December 23, 2016 | Memo
Iranian Moves Offer Opportunity to Improve JCPOA
FDD Research Memo
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Congress extended the Iran Sanctions Act earlier this month, prompting Iranian President Hassan Rouhani to order retaliatory steps. Tehran protested to the EU, claiming the extension is a violation of last summer’s nuclear deal – the Joint Comprehensive Plan of Action, or JCPOA – and requesting a meeting of the joint committee established to settle disputes over the deal’s implementation. Based on Rouhani’s same directive, Iran has also ordered its scientists to develop a plan to design and manufacture a nuclear-propulsion system and fuel for marine transportation.
Initiating plans to build nuclear-powered vessels would not itself be a violation of the nuclear deal, but Tehran’s steps do undermine the agreement’s spirit, as they would require uranium enrichment beyond the limits allowed by the deal. The United States and its partners in negotiating the deal should respond by initiating a process to address the flaws in the JCPOA that Iran can exploit.
Will Iran’s Plan Violate the JCPOA?
Among other restrictions on Iran’s nuclear program, the JCPOA places several limitations on Iran’s production of enriched uranium and use of nuclear power and research reactors. Over the next fifteen years, the deal prevents Tehran from enriching uranium above 3.67 percent, and requires it to rely only on light-water nuclear power and research reactors for development, testing, and supplying electricity and desalination. Because marine reactors produce electricity to propel ships, Iran is arguing that any work on nuclear propulsion will be in compliance with the deal. The State Department has taken a cautious approach, noting that Iran’s plans remain unclear and that a marine nuclear propulsion program is a “massive undertaking for any nation” that would likely take decades to realize.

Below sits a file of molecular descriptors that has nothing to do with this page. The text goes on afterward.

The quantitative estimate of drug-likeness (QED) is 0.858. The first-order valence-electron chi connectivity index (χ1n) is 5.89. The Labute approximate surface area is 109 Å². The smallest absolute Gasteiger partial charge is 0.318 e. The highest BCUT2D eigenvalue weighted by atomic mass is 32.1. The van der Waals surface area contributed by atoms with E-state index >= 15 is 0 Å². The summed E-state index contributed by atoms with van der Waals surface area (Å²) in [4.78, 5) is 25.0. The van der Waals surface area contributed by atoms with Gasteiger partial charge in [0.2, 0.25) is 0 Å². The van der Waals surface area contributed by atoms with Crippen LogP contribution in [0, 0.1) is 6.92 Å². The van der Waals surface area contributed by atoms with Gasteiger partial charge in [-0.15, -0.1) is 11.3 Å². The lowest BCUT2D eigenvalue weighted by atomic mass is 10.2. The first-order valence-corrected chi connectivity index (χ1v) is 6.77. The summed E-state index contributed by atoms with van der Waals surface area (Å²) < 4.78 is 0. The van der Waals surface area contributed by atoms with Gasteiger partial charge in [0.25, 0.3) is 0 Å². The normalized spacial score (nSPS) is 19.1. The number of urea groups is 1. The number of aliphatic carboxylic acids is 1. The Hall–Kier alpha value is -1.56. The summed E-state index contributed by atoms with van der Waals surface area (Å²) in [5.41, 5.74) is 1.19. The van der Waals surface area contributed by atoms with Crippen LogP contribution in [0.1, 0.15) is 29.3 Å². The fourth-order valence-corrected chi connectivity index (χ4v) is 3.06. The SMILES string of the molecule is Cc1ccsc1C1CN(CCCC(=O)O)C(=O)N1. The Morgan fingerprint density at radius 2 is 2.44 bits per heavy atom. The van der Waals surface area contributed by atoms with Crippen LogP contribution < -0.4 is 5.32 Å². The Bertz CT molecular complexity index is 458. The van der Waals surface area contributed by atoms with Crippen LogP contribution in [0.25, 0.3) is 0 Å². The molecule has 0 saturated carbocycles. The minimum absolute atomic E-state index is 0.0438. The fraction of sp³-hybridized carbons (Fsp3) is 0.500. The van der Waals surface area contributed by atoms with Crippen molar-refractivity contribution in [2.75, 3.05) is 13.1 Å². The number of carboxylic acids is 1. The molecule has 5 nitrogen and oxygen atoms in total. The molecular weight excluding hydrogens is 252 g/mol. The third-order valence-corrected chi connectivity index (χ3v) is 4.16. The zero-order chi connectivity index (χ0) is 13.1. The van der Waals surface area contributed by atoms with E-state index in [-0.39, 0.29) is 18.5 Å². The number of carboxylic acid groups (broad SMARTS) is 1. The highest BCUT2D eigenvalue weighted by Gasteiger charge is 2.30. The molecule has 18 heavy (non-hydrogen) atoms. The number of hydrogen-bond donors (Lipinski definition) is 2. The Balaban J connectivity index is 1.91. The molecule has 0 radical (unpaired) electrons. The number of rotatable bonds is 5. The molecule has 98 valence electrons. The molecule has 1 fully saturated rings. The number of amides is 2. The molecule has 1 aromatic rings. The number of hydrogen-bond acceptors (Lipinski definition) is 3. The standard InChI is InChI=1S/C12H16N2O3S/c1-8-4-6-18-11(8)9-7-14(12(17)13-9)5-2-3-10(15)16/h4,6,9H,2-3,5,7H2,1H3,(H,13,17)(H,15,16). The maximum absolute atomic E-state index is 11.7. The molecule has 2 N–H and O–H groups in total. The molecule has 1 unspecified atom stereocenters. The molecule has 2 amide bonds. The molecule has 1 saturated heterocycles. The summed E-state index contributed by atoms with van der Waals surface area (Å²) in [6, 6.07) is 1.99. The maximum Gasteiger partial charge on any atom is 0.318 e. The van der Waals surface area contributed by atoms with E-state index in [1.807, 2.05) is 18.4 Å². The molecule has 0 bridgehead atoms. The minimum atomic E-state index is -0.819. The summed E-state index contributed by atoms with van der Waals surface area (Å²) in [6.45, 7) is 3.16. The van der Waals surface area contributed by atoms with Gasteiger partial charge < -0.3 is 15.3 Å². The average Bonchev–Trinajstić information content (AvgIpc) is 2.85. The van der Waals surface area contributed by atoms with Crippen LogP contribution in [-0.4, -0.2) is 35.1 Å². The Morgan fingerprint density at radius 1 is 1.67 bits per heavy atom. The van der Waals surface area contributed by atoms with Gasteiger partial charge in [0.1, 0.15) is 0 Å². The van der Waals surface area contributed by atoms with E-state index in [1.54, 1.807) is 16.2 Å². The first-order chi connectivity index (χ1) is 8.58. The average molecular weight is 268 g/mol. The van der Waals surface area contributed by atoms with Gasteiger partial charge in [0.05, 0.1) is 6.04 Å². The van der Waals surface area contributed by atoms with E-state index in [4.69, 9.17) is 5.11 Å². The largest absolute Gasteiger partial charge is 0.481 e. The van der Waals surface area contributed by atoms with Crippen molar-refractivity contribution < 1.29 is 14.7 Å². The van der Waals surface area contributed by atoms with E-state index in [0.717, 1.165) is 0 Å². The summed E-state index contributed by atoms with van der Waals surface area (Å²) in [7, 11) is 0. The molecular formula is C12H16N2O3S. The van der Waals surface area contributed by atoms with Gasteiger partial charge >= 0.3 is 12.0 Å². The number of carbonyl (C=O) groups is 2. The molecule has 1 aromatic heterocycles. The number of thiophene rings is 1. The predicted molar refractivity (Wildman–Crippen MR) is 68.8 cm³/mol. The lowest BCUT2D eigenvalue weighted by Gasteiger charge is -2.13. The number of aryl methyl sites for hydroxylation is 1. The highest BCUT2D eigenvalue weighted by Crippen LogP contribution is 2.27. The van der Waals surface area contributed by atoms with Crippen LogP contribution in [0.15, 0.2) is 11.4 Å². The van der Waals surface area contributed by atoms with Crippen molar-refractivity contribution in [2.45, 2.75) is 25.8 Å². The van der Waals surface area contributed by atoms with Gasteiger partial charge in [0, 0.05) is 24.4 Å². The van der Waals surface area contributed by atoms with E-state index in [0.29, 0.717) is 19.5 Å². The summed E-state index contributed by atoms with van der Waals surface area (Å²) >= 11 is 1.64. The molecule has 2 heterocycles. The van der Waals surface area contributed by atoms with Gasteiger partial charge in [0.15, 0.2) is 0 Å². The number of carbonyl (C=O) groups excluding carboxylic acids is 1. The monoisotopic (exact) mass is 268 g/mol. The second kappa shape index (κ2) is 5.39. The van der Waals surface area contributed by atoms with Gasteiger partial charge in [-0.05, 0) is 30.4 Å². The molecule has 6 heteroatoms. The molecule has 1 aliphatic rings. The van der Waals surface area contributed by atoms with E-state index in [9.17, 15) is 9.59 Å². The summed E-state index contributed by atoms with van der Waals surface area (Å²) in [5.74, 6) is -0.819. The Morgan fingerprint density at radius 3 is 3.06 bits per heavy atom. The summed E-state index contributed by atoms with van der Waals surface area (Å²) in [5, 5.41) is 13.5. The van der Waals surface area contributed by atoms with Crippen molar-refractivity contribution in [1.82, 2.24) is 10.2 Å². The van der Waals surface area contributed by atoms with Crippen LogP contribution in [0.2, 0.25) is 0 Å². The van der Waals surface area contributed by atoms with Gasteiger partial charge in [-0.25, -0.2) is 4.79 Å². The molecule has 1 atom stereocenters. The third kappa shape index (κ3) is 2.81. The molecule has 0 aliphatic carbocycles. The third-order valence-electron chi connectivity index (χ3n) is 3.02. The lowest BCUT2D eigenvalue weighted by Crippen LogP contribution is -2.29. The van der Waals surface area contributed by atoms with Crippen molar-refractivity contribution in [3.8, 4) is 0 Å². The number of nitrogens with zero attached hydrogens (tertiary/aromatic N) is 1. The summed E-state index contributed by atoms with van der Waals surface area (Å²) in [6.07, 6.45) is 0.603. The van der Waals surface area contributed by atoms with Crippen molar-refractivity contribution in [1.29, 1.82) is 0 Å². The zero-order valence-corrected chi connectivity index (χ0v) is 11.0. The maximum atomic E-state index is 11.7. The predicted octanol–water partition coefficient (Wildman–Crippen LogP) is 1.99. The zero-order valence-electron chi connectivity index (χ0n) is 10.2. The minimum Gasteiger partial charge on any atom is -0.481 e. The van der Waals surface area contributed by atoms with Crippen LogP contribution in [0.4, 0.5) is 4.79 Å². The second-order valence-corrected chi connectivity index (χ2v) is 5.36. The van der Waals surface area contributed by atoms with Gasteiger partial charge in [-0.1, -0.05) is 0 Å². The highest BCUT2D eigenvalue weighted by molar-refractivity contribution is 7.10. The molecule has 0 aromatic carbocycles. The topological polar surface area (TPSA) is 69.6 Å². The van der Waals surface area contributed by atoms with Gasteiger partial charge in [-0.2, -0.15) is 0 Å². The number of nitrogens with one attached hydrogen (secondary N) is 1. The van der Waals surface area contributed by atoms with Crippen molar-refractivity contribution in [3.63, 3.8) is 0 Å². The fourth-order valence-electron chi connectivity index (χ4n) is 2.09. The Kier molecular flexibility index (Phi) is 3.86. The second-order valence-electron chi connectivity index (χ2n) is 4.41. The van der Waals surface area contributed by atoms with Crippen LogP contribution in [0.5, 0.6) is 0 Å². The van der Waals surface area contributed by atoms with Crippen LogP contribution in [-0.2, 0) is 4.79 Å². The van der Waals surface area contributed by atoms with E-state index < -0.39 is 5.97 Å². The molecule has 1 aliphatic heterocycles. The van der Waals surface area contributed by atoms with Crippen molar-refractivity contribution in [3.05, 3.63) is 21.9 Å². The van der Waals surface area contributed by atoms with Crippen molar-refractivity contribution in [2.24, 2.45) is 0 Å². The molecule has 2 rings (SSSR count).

Recent comments by the head of Iran’s Atomic Energy Organization, however, raise concerns that the Islamic Republic will violate the JCPOA. He acknowledged during a recent joint press conference with the IAEA’s director general that currently, fuel used in all naval propulsion systems is enriched to between five and 90 percent, depending on the type of fuel, the goal of its use, and the needed refueling period. Even enrichment to five percent, however, would exceed the uranium enrichment caps set by the JCPOA.